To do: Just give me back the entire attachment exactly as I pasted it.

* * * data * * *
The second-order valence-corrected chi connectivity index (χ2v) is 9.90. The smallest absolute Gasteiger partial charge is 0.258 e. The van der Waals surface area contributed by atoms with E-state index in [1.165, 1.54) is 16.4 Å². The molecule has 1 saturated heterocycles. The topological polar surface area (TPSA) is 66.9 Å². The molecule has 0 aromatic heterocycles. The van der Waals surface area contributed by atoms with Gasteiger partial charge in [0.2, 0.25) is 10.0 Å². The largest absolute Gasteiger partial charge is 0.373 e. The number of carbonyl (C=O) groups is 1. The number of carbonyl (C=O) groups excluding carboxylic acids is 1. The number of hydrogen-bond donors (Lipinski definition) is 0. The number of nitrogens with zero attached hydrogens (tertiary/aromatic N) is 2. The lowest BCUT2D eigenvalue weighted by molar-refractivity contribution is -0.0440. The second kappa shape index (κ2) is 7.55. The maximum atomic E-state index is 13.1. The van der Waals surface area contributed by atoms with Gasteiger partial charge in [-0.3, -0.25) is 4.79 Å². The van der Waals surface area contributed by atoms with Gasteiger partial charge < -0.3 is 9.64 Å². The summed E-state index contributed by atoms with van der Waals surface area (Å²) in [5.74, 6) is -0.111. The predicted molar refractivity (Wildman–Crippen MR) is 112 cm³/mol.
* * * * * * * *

The second-order valence-corrected chi connectivity index (χ2v) is 9.90. The smallest absolute Gasteiger partial charge is 0.258 e. The van der Waals surface area contributed by atoms with E-state index in [1.165, 1.54) is 16.4 Å². The molecule has 1 saturated heterocycles. The topological polar surface area (TPSA) is 66.9 Å². The molecule has 0 aromatic heterocycles. The van der Waals surface area contributed by atoms with Gasteiger partial charge in [0.2, 0.25) is 10.0 Å². The largest absolute Gasteiger partial charge is 0.373 e. The number of carbonyl (C=O) groups is 1. The number of carbonyl (C=O) groups excluding carboxylic acids is 1. The number of hydrogen-bond donors (Lipinski definition) is 0. The number of nitrogens with zero attached hydrogens (tertiary/aromatic N) is 2. The lowest BCUT2D eigenvalue weighted by molar-refractivity contribution is -0.0440. The second kappa shape index (κ2) is 7.55. The maximum atomic E-state index is 13.1. The van der Waals surface area contributed by atoms with Gasteiger partial charge in [-0.3, -0.25) is 4.79 Å². The van der Waals surface area contributed by atoms with Gasteiger partial charge < -0.3 is 9.64 Å². The summed E-state index contributed by atoms with van der Waals surface area (Å²) in [5.74, 6) is -0.111. The predicted molar refractivity (Wildman–Crippen MR) is 112 cm³/mol.